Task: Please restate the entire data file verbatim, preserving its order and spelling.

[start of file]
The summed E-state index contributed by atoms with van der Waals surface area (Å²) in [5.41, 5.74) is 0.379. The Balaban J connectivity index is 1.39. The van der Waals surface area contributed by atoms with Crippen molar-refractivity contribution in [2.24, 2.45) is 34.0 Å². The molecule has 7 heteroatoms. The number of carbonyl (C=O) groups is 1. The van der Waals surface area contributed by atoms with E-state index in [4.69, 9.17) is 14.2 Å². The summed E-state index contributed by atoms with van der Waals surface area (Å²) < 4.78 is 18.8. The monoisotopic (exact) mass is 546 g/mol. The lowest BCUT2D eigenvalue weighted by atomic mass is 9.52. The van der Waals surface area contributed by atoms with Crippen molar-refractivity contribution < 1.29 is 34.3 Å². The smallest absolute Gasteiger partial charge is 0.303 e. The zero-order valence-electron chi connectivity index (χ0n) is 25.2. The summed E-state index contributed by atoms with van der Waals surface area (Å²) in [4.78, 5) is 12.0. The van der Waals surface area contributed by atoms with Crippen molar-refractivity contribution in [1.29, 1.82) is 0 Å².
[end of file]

The summed E-state index contributed by atoms with van der Waals surface area (Å²) in [5.41, 5.74) is 0.379. The Balaban J connectivity index is 1.39. The van der Waals surface area contributed by atoms with Crippen molar-refractivity contribution in [2.24, 2.45) is 34.0 Å². The molecule has 7 heteroatoms. The number of carbonyl (C=O) groups is 1. The van der Waals surface area contributed by atoms with E-state index in [4.69, 9.17) is 14.2 Å². The summed E-state index contributed by atoms with van der Waals surface area (Å²) < 4.78 is 18.8. The monoisotopic (exact) mass is 546 g/mol. The lowest BCUT2D eigenvalue weighted by atomic mass is 9.52. The van der Waals surface area contributed by atoms with Crippen molar-refractivity contribution < 1.29 is 34.3 Å². The smallest absolute Gasteiger partial charge is 0.303 e. The zero-order valence-electron chi connectivity index (χ0n) is 25.2. The summed E-state index contributed by atoms with van der Waals surface area (Å²) in [4.78, 5) is 12.0. The van der Waals surface area contributed by atoms with Crippen molar-refractivity contribution in [1.29, 1.82) is 0 Å².